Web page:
I was working on a nice little post about how quiet and peaceful our home was: rain softly falling, husband sleeping, son away at grandma’s, older daughter reading in the built in bed behind me, younger daughter playing quietly at my feet. This small room we normally use as an office and dump site, was clean and cozy, as was all the house. We were lovely.
Then the baby tore off her diaper and ran off, grabbed a used swim diaper (just damp from the pool) sadly I don’t know where she was able to find it. Let’s say the trash. The next half hour was spent listening to her demands, helping her turn them into polite requests, then catering to them.
Got her situated and back in a diaper then came back to revel in the opportunity to write about peace and quiet. Then something happened to the dental floss that connects me to DSL and I lost the post.
Just know it happened. For a good 20 minutes this house was peaceful and quiet, a stinking idyll. It did not sound like an insane asylum. Sometimes my sister, who lived with us for a time and ought to know better will ask, “Do you have someone over?” I never do, it is just three children, three extremely loud children. How they came to be I do not know. It must be Paul’s influence.
Part of the blame is having a deaf child who is taught to speak. C. Riley is profoundly deaf, but at the age of three (after much prayer, fasting and listening) he received the cochlear implant. This enables him to hear, in one ear, just under normal. It is a medical marvel and for this little guy that it worked was a miracle. I will tell you more about that later. Just know that he can hear, but imperfectly and with an accent. Because he is a voracious reader and a bright kid he sounds a bit like a smart foreigner – sophisticated vocabulary, sometimes formal sentence structure, sometimes kooky and a cute little accent.
His passion is science. Last year was his first full year in regular ed. He struggled. He hated school. This was so frustrating because he loves to learn. Every day he hauled huge books in his backpack to read on the way to school and at every break. His teacher got a tic having to tell him to stop reading. It killed her. Doing math homework every night with him for hours just about killed me. He couldn’t wait for the day he could quit school and get a job. He planned to do this when he was ten. I tried to think of anything to inspire him. It occurred to me I could take him to a laboratory and ask a scientist to tell him what you must study in order to be a scientist. Basically I wanted the scientist to be my mouth piece, “Yes son, you need to study math, and work hard, eat your vegetables and go to bed by 8:30…” You get the picture. I started hunting scientists.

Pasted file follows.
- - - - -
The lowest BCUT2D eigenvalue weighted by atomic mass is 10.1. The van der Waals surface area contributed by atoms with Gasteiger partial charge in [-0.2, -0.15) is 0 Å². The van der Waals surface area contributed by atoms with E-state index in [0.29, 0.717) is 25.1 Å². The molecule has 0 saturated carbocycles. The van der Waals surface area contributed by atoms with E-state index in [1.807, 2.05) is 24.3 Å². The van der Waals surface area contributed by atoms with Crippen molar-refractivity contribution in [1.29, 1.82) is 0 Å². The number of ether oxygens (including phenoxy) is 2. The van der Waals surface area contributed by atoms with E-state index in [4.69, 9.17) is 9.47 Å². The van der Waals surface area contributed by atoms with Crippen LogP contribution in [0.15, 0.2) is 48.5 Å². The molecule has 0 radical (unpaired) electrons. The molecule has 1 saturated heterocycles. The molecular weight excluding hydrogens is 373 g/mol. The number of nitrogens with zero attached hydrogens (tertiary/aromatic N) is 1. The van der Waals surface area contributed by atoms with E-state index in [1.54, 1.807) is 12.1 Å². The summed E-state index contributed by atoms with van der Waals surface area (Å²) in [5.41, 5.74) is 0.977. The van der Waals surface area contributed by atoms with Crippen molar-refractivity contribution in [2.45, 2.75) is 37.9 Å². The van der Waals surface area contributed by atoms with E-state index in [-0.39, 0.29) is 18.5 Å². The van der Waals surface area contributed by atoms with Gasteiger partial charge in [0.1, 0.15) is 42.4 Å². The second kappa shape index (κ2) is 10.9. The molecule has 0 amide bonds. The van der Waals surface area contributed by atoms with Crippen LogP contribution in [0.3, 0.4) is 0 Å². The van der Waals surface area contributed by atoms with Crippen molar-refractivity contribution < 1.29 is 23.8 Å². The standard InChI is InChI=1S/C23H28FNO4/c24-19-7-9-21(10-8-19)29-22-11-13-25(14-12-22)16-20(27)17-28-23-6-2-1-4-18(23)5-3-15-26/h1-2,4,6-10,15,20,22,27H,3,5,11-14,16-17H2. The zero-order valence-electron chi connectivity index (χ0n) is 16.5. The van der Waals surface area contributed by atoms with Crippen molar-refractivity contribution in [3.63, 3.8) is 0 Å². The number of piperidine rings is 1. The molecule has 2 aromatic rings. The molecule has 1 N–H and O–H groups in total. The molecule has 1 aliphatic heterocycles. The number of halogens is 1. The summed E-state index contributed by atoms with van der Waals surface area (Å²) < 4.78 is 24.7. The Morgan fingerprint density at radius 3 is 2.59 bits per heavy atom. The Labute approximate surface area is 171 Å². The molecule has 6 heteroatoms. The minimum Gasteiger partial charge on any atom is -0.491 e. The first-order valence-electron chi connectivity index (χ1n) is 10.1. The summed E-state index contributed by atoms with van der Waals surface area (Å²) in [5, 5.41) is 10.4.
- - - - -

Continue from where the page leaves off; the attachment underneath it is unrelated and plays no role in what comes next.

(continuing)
Driving in the car one day I decided to wet his appetite. This over the shoulder conversation ensued:
“Would you like to go to a laboratory and meet a scientist some day?”
“Yes! I would like to go to Stan’s labatory…”
Stan? I wondered if it was some cartoon character. There was Dexter, Jimmy Neutron…Stan? I couldn’t think of a Stan. C. was continuing,
“Instan is a very great scientist…”
In Stan! Instan! My auditory memory finally solved the puzzle.
“Do you mean Einstein?”
“Oh yes, Einstein. He is the greatest scientist in the world. I want to visit his labatory.
“Uh Buddy, Einstein is dead.”
He instantly burst into tears. “When?” he managed to sob.
“A long time ago. Before you were born. I’m sorry.”
“I need to tell Lydia.” (his sister)
The sobbing continued until home and off and on throughout the day. He cried himself to sleep three nights in a row.
One night I tried to comfort him but he was inconsolable. “Einstein was the greatest scientist in the world. I wanted him to teach me.”
“Honey, he still can. He had many students who learned from him and then they taught others. You can study and become a great scientist so that little boys and girls will want to study and learn what you discover. Maybe they will talk about “H—–n” some day.
This consoled him slightly. He continued to grieve off and on, when the sorrow struck him anew.
Later that year when required to do research he chose Einstein as his subject. On one of his worksheets he perfectly copied the Theory of Relativity.
“What does e=mc2 mean? The most famous equalation in physics says that the energy (E) in an object is equal to it’s mass (M) multiplied by the speed of light (C), then mutipled by light again.”
I read it to Paul in amazement. “Well he copied it,” was his response.
He now has several Einstein posters in his room. My favorite has this quote at the bottom, “Do not worry about your difficulties in mathematics. Mine are still greater I can assure you.”